By Protima Tiwary
2011 seems like a different life altogether. On 2 days of the week, my dinner was made up of pizza and whiskey. I ate my feelings. I was in a strange town, with strange people, living strange experiences. Fitness was never a part of my to-do list. And why would it be?
I had a plethora of things taking priority – from getting to work on time after cooking early in the morning to finding the cheapest means of living. I needed to save, I needed to socialise, make new friends, I needed to do well at my job, catch up on sleep – there was always something to do. Who had time for fitness?
Things started changing in April 2013 when my professional life got better, personal life got a little complicated, and I had some free time to dedicate to myself. There was no one to share pizza and whiskey with, so my diet got better. I started running.!
A couple of people inspired me to continue, sharing their running and fitness stats with me. This pushed me on to set and achieve my goals. Since I had a lot of free time in my hands, I dedicated time at the gym.
Please note that I had not realized the importance of fitness yet. I was simply killing time, accepting fitness challenges out of pure boredom.
I started concentrating on my runs and realized I enjoyed it because it was my “me time” I could cook up stories in my head while running, think of new blog topics, have a near-perfect conversation in my head with someone, fantasize about a moment, anything!
Running was that one thing that allowed me to be myself without feeling the need to invite other people to join in. At a time when I was at a personal low, I started looking forward to this me-time.
On days I’d get lost in my chain of thoughts, I realized I was clocking in a good 7-8km. I now consciously started looking at my timing and started setting goals. Next thing you know, I had completed a 10km in 55minutes, my average time for 5km was 27minutes, and gym clothes constituted 70% of my cupboard. I was THRILLED.
2016 was a great year for fitness – I maintained a weight of 54kgs for a good part of the year and concentrated on getting a tone. HIITs became a part of my life, and seeing results. Needless to say, feeling the sore muscles, pushing myself to the next level, all of this gave me a high.
I started taking fitness seriously enough to make people join the movement. Not for me, not for something I’m trying to achieve online. Nope. I wanted people to be fit and happy because everyone deserves to be.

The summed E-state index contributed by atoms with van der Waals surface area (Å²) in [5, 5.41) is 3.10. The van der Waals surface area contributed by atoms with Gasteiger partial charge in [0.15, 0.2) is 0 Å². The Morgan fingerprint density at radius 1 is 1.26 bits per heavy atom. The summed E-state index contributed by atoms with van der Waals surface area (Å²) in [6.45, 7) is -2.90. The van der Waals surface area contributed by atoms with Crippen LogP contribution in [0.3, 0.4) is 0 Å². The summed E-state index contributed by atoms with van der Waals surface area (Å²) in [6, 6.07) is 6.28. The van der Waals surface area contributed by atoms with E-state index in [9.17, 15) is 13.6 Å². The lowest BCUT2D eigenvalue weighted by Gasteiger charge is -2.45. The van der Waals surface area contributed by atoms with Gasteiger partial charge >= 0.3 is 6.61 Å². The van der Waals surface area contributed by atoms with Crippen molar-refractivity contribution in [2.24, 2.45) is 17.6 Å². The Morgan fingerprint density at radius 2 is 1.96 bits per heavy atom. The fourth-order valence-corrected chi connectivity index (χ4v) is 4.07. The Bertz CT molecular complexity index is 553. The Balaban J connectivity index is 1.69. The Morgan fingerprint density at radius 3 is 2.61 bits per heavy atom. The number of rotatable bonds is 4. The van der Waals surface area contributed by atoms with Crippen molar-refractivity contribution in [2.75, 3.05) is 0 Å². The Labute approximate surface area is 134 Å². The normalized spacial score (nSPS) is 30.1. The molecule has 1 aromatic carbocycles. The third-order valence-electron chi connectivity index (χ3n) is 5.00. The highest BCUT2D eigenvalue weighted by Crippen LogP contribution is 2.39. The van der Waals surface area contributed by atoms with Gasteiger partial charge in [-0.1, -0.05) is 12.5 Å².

Women And Muscles
In 2013 I worked out to be skinny because I belong to that generation that didn’t discuss body positivity or body image issues. I ran my way to a 50kgs from 65kgs. I should have been happy, but I felt weak. Even when I fit into all the clothes that I had my eyes on, my mind wouldn’t feel calm.
It was in June 2017 that I started lifting, and that is when my love affair with my muscles started. This was the time I realized what fitness really meant. I fell in love with food, with my body, with my muscles. I gained back all the glow that I had lost, and I was standing proudly at 55kgs again.
As a result, I started building strength, I started putting on muscle. I also started understanding the relationship between physical, mental and emotional health. I started challenging myself. One more push up, one more pull up, yes, that was it! I had broken a new personal record…and that is what gave life a new meaning. I was strong.
What people thought was “muscular” was my way of telling myself that I knew I could handle so much. I had come this far. “Muscles make you look manly” and other such bullshit fell on my deaf ears. I progressed from benching 5kgs to 20. Today, I lift to feel good, to feel confident and secure, and to flex when I need to let them know this little girl can take care of herself.
Yes, women with muscles exist, because you need some strong women to shut up anyone who says “muscles make women manly”, before proceeding to toss them into the trash cans.